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Home Secretary Theresa May in Dock Over Border Relaxation Scheme

Posted on the 08 November 2011 by Periscope @periscopepost
Home Secretary Theresa May in dock over border relaxation scheme

Scandal at the border. Photo credit: UK Home Office.

Home Secretary Theresa May is in the unenviable position this week of having to explain why she gave, as Labour claimed, “the green light for weaker controls” at the UK border this summer.

On Monday, May admitted that she approved a scheme to scale back security procedures for some European travelers entering the UK this summer; checks on non-EU nationals, however, were further relaxed without ministerial approval and May has now ordered an inquiry into those claims, the BBC reported. According to the news agency, the Home Secretary approved a pilot scheme, employed “under limited circumstances”, that would allow border control officers to use discretion in determining whether to open the biometric chip on the passports of people from within the EU to check a second secure photograph. Checks on children traveling with parents and in school groups were also relaxed. May told the House of Commons that the program was being trialed for security reasons, to determine if Border resources could be better focused on individuals who posed a threat; a leaked document out Tuesday, however, indicates that the real reason was to reduce the ludicrously long queues at the borderThe Telegraph reported.

That pilot scheme, however, allegedly without the approval or knowledge of May, spun wildly out of control and, she admitted, biometric checks on European nationals and children were “abandoned on a regular basis”.

May also acknowledged that she does not know how many people were admitted into the UK without sufficient checks, a piece of news that several outlets quickly seized upon: The Metro reported the story under the headline “Theresa May: I don’t know how many terrorist suspects we let into the UK”.

Home Secretary Theresa May in dock over border relaxation scheme

Home Secretary, Theresa May. Photo credit: Home Office

Blame May. Taking the populist, nationalist stance, The Daily Mirror blamed May for the “fiasco” at UK borders in a leading editorial on Tuesday. Said The Mirror, immigration queues are caused by a lack of Border Agency staff; but May is pressing ahead with plans to cut 5,000 Border jobs. “Mrs May must now tell officials to urgently find out whether fanatics may have sneaked in and how we’re going to round them up,” the paper claimed. “And having more border staff at Heathrow and elsewhere will cut queues… and make us all safer.”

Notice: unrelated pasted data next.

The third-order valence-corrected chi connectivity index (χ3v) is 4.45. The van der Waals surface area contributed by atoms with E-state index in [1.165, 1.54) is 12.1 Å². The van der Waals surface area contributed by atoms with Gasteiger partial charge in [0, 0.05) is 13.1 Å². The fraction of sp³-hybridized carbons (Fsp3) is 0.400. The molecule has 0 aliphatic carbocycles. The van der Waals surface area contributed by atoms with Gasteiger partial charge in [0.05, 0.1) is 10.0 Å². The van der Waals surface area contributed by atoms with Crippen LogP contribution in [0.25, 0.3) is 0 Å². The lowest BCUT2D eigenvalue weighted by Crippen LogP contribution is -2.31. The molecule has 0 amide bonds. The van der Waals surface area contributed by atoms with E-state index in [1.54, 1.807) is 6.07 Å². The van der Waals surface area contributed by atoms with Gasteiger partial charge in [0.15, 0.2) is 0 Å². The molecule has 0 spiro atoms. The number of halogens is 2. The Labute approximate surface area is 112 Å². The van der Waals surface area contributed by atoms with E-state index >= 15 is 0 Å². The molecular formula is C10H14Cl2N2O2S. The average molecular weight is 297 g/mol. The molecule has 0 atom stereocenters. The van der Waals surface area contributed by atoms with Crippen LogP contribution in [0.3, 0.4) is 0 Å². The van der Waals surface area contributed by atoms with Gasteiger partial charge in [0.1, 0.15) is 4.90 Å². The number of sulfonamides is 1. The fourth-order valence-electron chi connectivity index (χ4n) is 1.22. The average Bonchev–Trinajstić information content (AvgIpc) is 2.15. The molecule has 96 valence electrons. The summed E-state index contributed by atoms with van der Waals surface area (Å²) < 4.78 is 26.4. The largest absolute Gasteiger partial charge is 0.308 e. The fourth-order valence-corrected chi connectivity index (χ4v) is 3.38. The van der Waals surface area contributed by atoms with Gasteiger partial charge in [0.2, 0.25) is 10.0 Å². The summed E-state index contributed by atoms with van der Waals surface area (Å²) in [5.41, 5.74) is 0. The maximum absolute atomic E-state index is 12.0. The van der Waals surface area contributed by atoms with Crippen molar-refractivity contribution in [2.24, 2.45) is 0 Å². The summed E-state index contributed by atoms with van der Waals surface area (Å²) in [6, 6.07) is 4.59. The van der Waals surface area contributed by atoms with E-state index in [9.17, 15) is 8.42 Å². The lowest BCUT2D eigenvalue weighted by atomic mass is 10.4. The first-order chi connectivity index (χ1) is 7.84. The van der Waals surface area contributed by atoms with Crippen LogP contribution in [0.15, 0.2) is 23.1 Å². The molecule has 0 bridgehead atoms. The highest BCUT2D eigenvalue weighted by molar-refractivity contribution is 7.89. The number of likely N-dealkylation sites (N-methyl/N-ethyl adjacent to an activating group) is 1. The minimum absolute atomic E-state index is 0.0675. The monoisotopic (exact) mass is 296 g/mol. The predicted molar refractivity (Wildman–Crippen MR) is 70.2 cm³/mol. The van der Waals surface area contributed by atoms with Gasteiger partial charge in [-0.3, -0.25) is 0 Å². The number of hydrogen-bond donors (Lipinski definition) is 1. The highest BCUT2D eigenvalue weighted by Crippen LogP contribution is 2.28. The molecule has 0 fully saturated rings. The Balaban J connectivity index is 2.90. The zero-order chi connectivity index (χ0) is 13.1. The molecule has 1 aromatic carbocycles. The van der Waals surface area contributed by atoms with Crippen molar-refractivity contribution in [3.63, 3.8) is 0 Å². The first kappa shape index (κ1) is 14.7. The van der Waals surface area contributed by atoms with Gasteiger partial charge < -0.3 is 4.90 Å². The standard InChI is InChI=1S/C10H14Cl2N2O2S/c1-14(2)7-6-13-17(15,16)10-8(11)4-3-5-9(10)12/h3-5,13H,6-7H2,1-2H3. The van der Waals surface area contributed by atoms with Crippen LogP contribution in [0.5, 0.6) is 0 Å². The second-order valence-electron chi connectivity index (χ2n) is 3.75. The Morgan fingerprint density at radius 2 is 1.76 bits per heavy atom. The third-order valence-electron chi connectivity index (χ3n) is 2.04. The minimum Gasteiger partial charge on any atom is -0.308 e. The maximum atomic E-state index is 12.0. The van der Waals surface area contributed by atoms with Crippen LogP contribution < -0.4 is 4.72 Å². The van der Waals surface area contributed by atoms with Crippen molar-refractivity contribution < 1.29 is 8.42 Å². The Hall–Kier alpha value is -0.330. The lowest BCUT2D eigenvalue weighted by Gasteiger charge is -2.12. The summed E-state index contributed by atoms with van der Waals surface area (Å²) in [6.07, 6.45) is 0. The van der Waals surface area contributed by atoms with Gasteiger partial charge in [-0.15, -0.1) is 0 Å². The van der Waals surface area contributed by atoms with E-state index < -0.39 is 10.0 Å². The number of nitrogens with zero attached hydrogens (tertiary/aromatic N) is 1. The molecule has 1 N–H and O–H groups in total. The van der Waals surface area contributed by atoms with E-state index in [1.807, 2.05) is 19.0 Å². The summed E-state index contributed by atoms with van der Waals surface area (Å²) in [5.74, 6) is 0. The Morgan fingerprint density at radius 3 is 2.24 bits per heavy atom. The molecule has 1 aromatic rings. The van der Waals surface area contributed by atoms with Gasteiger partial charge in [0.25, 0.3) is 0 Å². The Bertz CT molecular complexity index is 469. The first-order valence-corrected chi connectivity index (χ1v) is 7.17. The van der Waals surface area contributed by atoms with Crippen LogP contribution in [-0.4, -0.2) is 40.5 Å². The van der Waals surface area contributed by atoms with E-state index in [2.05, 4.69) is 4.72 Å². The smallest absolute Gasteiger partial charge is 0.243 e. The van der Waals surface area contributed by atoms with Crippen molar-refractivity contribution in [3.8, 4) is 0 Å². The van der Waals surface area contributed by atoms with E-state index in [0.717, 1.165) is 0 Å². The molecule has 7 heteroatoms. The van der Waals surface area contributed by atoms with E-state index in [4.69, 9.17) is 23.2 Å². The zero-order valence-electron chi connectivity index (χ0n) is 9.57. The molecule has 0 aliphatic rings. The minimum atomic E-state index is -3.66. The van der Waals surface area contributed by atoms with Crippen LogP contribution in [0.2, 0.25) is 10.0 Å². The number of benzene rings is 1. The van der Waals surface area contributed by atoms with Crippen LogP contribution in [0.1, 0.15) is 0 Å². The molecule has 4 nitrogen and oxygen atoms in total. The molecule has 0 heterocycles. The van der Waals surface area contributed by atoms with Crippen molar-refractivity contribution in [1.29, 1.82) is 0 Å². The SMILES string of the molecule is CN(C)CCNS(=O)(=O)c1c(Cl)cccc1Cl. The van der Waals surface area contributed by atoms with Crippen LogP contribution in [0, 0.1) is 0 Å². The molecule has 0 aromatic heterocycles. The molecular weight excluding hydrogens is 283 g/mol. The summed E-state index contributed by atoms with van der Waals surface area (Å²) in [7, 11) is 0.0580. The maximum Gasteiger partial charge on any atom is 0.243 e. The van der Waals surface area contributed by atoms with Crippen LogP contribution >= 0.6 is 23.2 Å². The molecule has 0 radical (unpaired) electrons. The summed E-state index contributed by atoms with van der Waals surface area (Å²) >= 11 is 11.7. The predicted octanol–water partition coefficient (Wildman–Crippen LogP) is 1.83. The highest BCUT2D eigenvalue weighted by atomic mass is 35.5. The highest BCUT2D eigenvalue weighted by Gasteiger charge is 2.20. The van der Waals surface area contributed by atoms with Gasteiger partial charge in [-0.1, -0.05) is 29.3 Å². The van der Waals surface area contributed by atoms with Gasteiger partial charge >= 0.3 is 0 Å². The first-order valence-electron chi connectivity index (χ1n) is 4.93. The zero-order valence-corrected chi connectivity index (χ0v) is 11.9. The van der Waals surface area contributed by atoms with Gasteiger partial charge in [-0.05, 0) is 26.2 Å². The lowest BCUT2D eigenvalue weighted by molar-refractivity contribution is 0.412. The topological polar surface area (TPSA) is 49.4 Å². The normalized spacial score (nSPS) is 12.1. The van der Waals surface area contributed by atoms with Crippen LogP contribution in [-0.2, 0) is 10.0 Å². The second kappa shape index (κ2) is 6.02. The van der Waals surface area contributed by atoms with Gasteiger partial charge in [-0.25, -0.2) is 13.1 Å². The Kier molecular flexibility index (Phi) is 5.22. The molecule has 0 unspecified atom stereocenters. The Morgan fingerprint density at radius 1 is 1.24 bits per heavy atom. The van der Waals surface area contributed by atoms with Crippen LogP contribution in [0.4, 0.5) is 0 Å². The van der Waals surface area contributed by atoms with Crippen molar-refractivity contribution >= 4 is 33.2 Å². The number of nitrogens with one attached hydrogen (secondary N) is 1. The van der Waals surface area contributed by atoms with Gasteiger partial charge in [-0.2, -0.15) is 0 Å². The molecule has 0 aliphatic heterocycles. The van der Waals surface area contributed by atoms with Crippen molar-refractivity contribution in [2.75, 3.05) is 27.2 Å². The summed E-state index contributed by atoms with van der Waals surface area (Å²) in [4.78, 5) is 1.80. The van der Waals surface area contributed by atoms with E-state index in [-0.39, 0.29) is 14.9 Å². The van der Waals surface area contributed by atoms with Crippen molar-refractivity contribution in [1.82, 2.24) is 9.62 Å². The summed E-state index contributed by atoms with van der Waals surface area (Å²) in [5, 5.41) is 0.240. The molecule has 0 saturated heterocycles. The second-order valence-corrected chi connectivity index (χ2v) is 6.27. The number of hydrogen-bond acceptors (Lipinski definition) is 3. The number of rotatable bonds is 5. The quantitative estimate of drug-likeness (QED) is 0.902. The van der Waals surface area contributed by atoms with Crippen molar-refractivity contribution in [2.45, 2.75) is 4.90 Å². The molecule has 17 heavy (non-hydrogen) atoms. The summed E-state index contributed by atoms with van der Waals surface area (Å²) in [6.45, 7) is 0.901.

May passing the buck, setting anti-immigrant tone. May might not be guilty of even implicitly allowing the extreme relaxation of border checks, but her reaction to the burgeoning scandal has been problematic, The Independent claimed in a leader. Adopting a “tone of animosity and suspicion against people coming into this country”, May’s rhetoric “fails to distinguish between, on the one hand, threats to security from terrorists and criminals, and, on the other, problems caused to society by illegal immigration for economic ends. They are different and require separate measures of border controls.” Her pilot policy may have sent the wrong signals to her civil servants, therefore, and she must now take responsibility for that – and not just blame officials, who, faced with staff cuts, are taking a let’s just manage the best we can approach.

Immigration officer speaks out. A Heathrow immigration officer, on the condition of anonymity, spoke out against the Government’s relaxation to the BBC, claiming that they were told not to conduct fingerprint checks of visa holders and told only to make a “cursory glance” over visa photos. “Our ability to do that was massively reduced this summer because of the restrictions that were imposed,” the officer claimed. “It’s a pretty shambolic state of affairs to come to work and be told not to bother doing your job because they can’t find the time for us to do it. It’s inexcusable.”

Blaming May ignores the real scandal. “This circus ignores the true scandal: that at a time when Britain needs growth more than ever, the country is far from being ‘open to business’. This does not begin at the border. Long border queues are just a small part of a larger pattern in which non-European business people, skilled workers and artists – all of whom most Britons would rather visit the UK than competitor economies – are not being made to feel welcome,” theFinancial Times, which has long been concerned with how this government’s immigration policy is affecting business, worried, in a leading editorial.

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